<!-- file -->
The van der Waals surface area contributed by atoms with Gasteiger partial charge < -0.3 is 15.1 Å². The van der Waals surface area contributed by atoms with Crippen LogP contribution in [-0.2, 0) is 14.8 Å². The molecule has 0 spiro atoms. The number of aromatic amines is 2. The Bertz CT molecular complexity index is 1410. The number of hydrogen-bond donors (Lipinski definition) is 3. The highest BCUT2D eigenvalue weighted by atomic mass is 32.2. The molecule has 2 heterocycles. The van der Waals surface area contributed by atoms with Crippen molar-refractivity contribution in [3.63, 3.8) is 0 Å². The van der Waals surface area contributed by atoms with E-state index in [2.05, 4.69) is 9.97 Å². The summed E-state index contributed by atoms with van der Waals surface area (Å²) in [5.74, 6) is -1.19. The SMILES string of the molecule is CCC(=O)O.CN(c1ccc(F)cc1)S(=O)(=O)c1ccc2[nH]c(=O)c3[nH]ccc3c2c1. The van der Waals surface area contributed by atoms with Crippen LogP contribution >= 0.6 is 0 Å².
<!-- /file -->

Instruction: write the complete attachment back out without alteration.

The van der Waals surface area contributed by atoms with Gasteiger partial charge < -0.3 is 15.1 Å². The van der Waals surface area contributed by atoms with Crippen LogP contribution in [-0.2, 0) is 14.8 Å². The molecule has 0 spiro atoms. The number of aromatic amines is 2. The Bertz CT molecular complexity index is 1410. The number of hydrogen-bond donors (Lipinski definition) is 3. The highest BCUT2D eigenvalue weighted by atomic mass is 32.2. The molecule has 2 heterocycles. The van der Waals surface area contributed by atoms with Crippen molar-refractivity contribution in [3.63, 3.8) is 0 Å². The van der Waals surface area contributed by atoms with E-state index in [2.05, 4.69) is 9.97 Å². The summed E-state index contributed by atoms with van der Waals surface area (Å²) in [5.74, 6) is -1.19. The SMILES string of the molecule is CCC(=O)O.CN(c1ccc(F)cc1)S(=O)(=O)c1ccc2[nH]c(=O)c3[nH]ccc3c2c1. The van der Waals surface area contributed by atoms with Crippen LogP contribution >= 0.6 is 0 Å².